As a kid my favourite ball to kick about in the back garden was a light bouncy plastic one. The sort you can get from Tesco for a quid now. I had a George Best Soccer Special which had his signature on and looked a bit like an Adidas Telstar. I liked it because even the gentlest of taps would cause it to fly down the garden at top speed. I was able to recreate Alan Sunderland's Cup winning goal for Arsenal, sliding in to fire home between the two trees that provided my goalposts. My other ball was an old fashioned leather one. It was heavy and under inflated but it was good to use on windy days or during periods when my George Best Soccer Special was nestling in a neighbours bush and I wasn't allowed to climb the fence to get it back.
1. Adidas Tango
This is the classic Adidas design that graced World Cups, in various forms, from 1978 until 2002. It's a brilliantly simple yet eye catching design. When Adidas decided they'd try something different in 2002 it really didn't work. The Fevernova might have had some fancy colours but it just looked wrong.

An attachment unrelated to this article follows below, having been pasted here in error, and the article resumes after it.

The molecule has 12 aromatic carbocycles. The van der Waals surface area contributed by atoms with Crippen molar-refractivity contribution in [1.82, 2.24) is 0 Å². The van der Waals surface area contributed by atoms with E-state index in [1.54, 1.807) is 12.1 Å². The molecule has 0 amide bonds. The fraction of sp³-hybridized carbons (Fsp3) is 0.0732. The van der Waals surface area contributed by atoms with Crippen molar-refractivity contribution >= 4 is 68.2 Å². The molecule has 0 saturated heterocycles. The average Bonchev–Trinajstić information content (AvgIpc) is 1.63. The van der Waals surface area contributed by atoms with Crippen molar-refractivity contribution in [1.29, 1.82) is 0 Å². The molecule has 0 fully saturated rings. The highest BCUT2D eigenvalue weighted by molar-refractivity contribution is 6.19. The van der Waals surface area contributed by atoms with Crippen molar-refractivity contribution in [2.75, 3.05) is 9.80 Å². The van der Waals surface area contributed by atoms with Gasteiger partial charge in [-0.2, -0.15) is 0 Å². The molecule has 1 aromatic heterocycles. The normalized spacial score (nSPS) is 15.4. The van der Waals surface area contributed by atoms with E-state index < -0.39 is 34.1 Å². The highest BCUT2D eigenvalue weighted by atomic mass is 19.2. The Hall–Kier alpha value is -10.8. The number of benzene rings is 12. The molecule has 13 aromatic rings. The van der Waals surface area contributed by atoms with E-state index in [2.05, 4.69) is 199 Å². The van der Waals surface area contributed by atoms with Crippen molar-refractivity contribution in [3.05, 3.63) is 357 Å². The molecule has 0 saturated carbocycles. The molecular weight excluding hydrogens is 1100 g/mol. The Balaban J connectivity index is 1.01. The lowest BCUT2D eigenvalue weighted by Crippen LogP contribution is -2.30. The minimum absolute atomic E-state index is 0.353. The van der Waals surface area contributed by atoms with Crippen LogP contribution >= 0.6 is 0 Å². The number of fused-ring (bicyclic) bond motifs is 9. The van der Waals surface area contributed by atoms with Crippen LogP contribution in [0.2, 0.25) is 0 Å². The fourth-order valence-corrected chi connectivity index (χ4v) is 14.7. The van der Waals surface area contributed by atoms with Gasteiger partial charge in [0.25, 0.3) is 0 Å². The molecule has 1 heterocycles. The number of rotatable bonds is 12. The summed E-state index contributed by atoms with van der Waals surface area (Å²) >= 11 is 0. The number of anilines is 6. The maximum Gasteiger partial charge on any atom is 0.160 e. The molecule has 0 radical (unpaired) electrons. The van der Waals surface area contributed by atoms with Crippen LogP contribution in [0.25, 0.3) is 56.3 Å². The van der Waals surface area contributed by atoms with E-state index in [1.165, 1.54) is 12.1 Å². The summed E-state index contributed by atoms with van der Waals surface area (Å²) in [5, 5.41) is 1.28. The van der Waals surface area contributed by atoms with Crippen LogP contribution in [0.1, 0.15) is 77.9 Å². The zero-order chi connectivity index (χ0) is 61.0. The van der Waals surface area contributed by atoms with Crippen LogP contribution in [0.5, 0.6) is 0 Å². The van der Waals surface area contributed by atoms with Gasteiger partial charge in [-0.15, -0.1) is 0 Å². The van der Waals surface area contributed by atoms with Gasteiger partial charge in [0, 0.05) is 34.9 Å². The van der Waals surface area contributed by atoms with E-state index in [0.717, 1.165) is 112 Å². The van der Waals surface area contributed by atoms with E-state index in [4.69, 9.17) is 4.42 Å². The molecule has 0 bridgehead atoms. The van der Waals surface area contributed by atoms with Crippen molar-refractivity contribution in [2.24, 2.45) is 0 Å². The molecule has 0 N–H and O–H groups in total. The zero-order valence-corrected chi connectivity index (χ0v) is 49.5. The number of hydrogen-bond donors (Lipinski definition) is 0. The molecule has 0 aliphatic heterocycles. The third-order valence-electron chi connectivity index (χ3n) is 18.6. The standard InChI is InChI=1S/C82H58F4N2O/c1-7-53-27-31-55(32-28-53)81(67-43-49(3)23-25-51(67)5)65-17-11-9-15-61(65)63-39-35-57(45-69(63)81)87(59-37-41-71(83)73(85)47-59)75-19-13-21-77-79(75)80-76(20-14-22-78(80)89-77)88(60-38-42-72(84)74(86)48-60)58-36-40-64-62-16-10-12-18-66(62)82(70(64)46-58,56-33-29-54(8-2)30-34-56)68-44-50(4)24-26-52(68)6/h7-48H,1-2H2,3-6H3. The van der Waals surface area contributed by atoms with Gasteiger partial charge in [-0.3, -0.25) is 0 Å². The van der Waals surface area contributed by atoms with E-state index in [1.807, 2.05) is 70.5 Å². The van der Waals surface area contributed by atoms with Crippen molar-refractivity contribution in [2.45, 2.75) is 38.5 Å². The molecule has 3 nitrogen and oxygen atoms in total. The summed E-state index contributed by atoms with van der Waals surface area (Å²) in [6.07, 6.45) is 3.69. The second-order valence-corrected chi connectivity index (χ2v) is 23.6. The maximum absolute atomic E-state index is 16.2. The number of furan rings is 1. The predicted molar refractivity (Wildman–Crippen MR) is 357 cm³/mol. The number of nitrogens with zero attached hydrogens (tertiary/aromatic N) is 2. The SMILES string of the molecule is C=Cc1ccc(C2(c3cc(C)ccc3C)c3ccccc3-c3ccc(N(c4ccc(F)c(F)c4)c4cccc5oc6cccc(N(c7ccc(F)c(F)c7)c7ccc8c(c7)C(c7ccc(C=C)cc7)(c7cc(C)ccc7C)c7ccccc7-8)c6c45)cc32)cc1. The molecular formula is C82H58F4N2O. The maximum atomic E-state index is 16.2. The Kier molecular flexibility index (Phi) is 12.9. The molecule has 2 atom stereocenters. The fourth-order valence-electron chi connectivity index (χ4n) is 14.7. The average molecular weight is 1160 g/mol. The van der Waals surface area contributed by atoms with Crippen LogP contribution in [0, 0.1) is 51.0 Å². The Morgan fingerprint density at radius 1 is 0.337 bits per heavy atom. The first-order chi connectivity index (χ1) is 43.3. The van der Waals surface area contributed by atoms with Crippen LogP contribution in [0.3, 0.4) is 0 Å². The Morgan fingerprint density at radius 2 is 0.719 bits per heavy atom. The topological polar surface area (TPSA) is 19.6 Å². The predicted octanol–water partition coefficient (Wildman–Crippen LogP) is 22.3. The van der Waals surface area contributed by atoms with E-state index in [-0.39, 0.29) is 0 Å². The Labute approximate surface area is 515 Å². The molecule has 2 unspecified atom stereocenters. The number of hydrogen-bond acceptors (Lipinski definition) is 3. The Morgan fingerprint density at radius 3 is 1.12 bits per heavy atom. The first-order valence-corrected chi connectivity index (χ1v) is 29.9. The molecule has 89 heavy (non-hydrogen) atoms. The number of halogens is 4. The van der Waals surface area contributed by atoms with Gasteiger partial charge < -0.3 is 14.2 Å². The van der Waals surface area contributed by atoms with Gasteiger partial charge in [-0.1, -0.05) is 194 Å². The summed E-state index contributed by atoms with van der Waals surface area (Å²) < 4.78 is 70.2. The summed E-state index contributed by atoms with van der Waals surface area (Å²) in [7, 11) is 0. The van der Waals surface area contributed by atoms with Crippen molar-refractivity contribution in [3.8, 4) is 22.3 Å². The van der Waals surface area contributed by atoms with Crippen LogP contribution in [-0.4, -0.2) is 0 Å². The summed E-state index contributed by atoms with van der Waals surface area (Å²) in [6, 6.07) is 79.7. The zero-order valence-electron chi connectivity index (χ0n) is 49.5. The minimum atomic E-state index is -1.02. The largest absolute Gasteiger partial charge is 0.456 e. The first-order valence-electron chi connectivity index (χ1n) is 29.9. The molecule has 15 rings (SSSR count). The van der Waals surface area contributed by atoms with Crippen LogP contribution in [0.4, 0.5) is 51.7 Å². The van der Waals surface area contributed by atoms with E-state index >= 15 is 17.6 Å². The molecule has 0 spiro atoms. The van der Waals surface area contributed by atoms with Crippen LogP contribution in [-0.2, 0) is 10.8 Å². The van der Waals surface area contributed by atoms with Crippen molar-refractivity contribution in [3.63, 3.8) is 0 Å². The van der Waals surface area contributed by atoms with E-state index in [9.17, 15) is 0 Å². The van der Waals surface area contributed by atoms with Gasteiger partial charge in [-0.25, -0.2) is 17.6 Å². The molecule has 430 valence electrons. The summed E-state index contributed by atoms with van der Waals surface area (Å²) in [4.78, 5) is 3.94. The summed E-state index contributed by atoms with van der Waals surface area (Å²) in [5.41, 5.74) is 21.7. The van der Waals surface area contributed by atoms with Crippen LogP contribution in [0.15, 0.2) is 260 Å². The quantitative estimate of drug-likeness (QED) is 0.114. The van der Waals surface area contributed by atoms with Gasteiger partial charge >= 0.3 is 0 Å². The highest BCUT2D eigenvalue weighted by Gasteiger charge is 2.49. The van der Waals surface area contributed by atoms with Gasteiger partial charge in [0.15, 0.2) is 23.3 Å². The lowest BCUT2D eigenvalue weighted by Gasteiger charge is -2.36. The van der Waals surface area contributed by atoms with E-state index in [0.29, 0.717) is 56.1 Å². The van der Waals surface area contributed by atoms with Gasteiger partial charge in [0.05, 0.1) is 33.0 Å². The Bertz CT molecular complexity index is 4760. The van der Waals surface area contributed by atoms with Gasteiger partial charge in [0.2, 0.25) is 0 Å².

2. Adidas Telstar
For anyone who grew up watching football through the sixties and seventies THIS is what a ball was supposed to look like. Simple and straightforward with a great name. Also the first Adidas World Cup ball used at both 1970 and 1974 competitions.
3. Slazenger "Special Edition"
This is the 1966 World Cup ball but represents the classic "old style" ball that have survived from the early 1900's. Made from heavy leather with thick laces tying the whole thing together it was a solid lump which makes the skill and technique achieved by players from that era all the more impressive. Even so it was a massive improvement on the 7 or 8 panel balls they used in the 1800's. That really must have been like kicking a lump of concrete.
4. Mitre Ultimax
Mitre designs haven't changed a great deal over the years. In the eighties their Delta 1000 was the ball of choice for Football League games. The Ultimax is the current Mitre ball and I like the colour scheme more than any of their "classic" styles.
5. Adidas Champions League
Yeah, I am running out of choices. I don't really like any of the fancy Nike, Puma or Pony designs so it's back to Adidas. The Star effect has been used for many of the recent Champions League finals and as a contemporary design I think it works pretty well.